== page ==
On January 30, 1948, Mahatma Gandhi took bullets on his chest and died. Concluding the Hind Swaraj aboard Kildonan Castle in 1909, he had written, “In my opinion, we have used the term ‘Swaraj’ without understanding its real significance. I have endeavoured to explain it as I understand it, and my conscience testifies that my life henceforth is dedicated to its attainment.”
He lived and died for his conviction. More than a million people had walked him to his final journey, weeping and mourning. The nation indeed felt it was orphaned. Of course, there were people who felt that he was not correct, especially on his assent to the formation of Pakistan. They perceived that the Hindus were given a raw deal. They also believed that Muslims were being unduly favoured. Their dream was ‘Akhanda Hindu Rashtra’ and they wanted to establish that through an armed revolution.
Millions had to leave everything back in what had then become Pakistan. They were looted, women had been raped and killed. The refugees had spread in many parts of the country. Most of them were very angry with Gandhi’s approach. They wanted to retaliate and attack Muslims.
Gandhi had held them back from retaliation and being violent. He was deeply sympathetic to them but wanted them to suffer and apply ‘love force’ and ‘soul force’ so that the perpetrators in Pakistan would give up violence. The refugees were seething with anger, they cursed Gandhi. The believers in Akhanda Hindu Rashtra provoked the refugees all over.
On more than one occasion, groups gathered and reached Birla House where Gandhi was staying and resorted to a fast unto death until peace returned, and shouted slogans saying ‘Gandhi ko marne do, Humko badla lene do’ — Let Gandhi die, allow us to take revenge.
But they did not indulge in violence, Gandhi’s earnest appeal kept them in check. And when he died on that fateful day, the nation mourned because in each of us lived a Gandhi. Gandhi is still in us. But alas! Some of us have been taken over by Godse.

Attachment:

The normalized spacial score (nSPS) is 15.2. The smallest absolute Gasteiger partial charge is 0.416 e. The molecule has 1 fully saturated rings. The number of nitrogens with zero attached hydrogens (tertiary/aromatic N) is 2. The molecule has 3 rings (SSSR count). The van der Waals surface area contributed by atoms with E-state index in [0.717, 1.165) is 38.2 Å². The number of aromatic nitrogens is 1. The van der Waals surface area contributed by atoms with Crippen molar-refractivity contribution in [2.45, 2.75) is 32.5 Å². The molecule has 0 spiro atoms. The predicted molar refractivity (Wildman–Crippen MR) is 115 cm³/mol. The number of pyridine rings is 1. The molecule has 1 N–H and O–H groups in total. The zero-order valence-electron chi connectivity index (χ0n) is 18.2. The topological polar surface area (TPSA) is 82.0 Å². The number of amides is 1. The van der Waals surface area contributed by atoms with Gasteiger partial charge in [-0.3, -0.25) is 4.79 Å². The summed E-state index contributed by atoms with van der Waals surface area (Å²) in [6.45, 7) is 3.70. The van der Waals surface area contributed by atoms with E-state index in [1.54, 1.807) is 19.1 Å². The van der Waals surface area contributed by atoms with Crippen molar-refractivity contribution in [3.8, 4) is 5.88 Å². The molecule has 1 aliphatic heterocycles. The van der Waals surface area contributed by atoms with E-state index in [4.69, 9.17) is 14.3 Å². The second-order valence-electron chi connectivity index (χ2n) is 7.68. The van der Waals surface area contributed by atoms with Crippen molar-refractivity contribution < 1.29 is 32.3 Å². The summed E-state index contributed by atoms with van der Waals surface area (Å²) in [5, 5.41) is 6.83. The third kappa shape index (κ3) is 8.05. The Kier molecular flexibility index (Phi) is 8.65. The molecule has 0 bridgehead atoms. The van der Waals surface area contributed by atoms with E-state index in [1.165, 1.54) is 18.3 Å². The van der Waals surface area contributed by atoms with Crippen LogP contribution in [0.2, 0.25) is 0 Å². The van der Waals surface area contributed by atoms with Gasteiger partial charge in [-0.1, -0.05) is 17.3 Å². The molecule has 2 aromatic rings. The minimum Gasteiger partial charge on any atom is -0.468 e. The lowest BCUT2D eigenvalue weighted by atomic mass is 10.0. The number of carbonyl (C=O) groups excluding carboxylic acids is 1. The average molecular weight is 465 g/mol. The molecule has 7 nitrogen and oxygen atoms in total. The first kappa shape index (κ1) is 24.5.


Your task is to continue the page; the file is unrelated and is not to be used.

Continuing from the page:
Nathuram Vinayak Godse was emotionally highly charged. His emotions had been kindled and fuelled for years by Hindu fundamentalist forces which draw its inspiration from the Hindu Mahasabha and the Rashtriya Swayamsevak Sangh’s ideology and actions.
When Gandhi insisted on India parting with Rs 55 crore to Pakistan with grace and which was due to it as part of the agreement, Godse, who had all along hated Gandhi, decided to kill him. He successfully carried out his planned act and in the process appealed to the ‘Godse’ in many Indians.
Those Godses in significant number rejoiced in the killing of Gandhi in person. But in a huge majority of people, killing Gandhi, the person, woke up their own Gandhi, relegating their Godses into the deep recesses of their mind. Gandhi had prevailed over Godse.
Soon India had embarked on building Swaraj. However, the Swaraj of the leaders who led the country after Gandhi was not in agreement with Gandhi’s Swaraj. The politico-economic strategies and programmes were ideologically at variance with that of Gandhi. The intellectual class was mostly with the then leadership with respect to economic restoration and development strategy that was followed.
Caste and religion became instruments to gain political advantages. Party politics in the world’s largest democracy started corrupting minds and hearts of people. By the time Gandhi’s birth centenary was celebrated in 1969, the country was well on its way to killing the Gandhi that resided in each of us.
Social theorist Ashis Nandy has noted that there was a proposal to put Gandhi’s statue on top of a pedestal at India Gate replacing the now removed statue of King George V Wiser counsel prevailed. In the next two decades, two processes unfolded simultaneously.
Caste and religion biases and prejudices deepened and the Godses in people started raising its head. Feelings of deep hurt on the basis of religious identity aroused the people. Lines were drawn sharply between religious identities. New Savarkars assumed leadership.
Today the country is deeply embroiled in caste and communal conflicts. The warning of Hind Swaraj is largely coming true. Wealth and prosperity have increased substantially. But economic inequality has also increased substantially.
“Love force rises. Brute forces subside.” Now the reverse is happening. The intolerance does not allow others to gain materially and brute forces come to play to deprive others who are different by caste, creed and religion. Godse has risen in another form.
But the Gandhi in each of us has to come back. I see that in the horizon, in the new generation. Humanity seems to be their religion. They are bright. They don’t shun material prosperity, but they are realising its limited relevance.
All of us should come together to strengthen this environment among the young and help Gandhi in all of us to blossom again and push the Godses into the background once again.